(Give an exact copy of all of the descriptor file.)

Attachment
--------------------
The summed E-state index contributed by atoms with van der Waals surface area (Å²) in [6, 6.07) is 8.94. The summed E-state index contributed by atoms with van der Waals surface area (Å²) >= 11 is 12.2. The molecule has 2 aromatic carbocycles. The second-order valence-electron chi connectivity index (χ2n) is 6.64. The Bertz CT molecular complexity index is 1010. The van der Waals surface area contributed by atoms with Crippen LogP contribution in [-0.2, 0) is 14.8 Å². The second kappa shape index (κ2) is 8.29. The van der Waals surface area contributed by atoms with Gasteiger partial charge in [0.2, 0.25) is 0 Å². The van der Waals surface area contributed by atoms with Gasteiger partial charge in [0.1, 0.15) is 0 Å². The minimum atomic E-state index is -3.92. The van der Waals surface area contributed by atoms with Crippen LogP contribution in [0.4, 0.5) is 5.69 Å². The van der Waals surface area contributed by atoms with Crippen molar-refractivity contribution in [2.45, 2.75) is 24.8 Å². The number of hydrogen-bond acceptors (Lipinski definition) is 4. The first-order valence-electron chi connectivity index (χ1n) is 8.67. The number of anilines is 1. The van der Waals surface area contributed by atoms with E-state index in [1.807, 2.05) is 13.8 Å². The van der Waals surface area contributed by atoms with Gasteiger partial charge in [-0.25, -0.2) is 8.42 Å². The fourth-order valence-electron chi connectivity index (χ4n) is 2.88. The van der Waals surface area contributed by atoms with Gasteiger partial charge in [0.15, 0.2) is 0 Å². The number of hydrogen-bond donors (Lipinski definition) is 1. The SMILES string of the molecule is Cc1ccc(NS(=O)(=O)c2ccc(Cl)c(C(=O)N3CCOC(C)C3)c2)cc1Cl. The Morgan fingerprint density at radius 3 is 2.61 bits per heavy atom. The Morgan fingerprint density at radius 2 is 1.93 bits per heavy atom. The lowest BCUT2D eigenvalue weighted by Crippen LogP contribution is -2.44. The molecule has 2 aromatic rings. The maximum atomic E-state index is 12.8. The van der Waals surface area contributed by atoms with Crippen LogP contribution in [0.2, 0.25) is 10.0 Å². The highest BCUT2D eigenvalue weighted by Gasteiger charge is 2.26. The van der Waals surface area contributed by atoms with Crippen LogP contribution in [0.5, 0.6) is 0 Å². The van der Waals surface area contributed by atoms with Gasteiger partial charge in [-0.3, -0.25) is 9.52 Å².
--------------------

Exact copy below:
The summed E-state index contributed by atoms with van der Waals surface area (Å²) in [6, 6.07) is 8.94. The summed E-state index contributed by atoms with van der Waals surface area (Å²) >= 11 is 12.2. The molecule has 2 aromatic carbocycles. The second-order valence-electron chi connectivity index (χ2n) is 6.64. The Bertz CT molecular complexity index is 1010. The van der Waals surface area contributed by atoms with Crippen LogP contribution in [-0.2, 0) is 14.8 Å². The second kappa shape index (κ2) is 8.29. The van der Waals surface area contributed by atoms with Gasteiger partial charge in [0.2, 0.25) is 0 Å². The van der Waals surface area contributed by atoms with Gasteiger partial charge in [0.1, 0.15) is 0 Å². The minimum atomic E-state index is -3.92. The van der Waals surface area contributed by atoms with Crippen LogP contribution in [0.4, 0.5) is 5.69 Å². The van der Waals surface area contributed by atoms with Crippen molar-refractivity contribution in [2.45, 2.75) is 24.8 Å². The number of hydrogen-bond acceptors (Lipinski definition) is 4. The first-order valence-electron chi connectivity index (χ1n) is 8.67. The number of anilines is 1. The van der Waals surface area contributed by atoms with E-state index in [1.807, 2.05) is 13.8 Å². The van der Waals surface area contributed by atoms with Gasteiger partial charge in [-0.25, -0.2) is 8.42 Å². The fourth-order valence-electron chi connectivity index (χ4n) is 2.88. The van der Waals surface area contributed by atoms with Gasteiger partial charge in [0.15, 0.2) is 0 Å². The number of hydrogen-bond donors (Lipinski definition) is 1. The SMILES string of the molecule is Cc1ccc(NS(=O)(=O)c2ccc(Cl)c(C(=O)N3CCOC(C)C3)c2)cc1Cl. The Morgan fingerprint density at radius 3 is 2.61 bits per heavy atom. The Morgan fingerprint density at radius 2 is 1.93 bits per heavy atom. The lowest BCUT2D eigenvalue weighted by Crippen LogP contribution is -2.44. The molecule has 2 aromatic rings. The maximum atomic E-state index is 12.8. The van der Waals surface area contributed by atoms with Crippen LogP contribution in [0.2, 0.25) is 10.0 Å². The highest BCUT2D eigenvalue weighted by Gasteiger charge is 2.26. The van der Waals surface area contributed by atoms with Crippen LogP contribution in [0.5, 0.6) is 0 Å². The van der Waals surface area contributed by atoms with Gasteiger partial charge in [-0.3, -0.25) is 9.52 Å².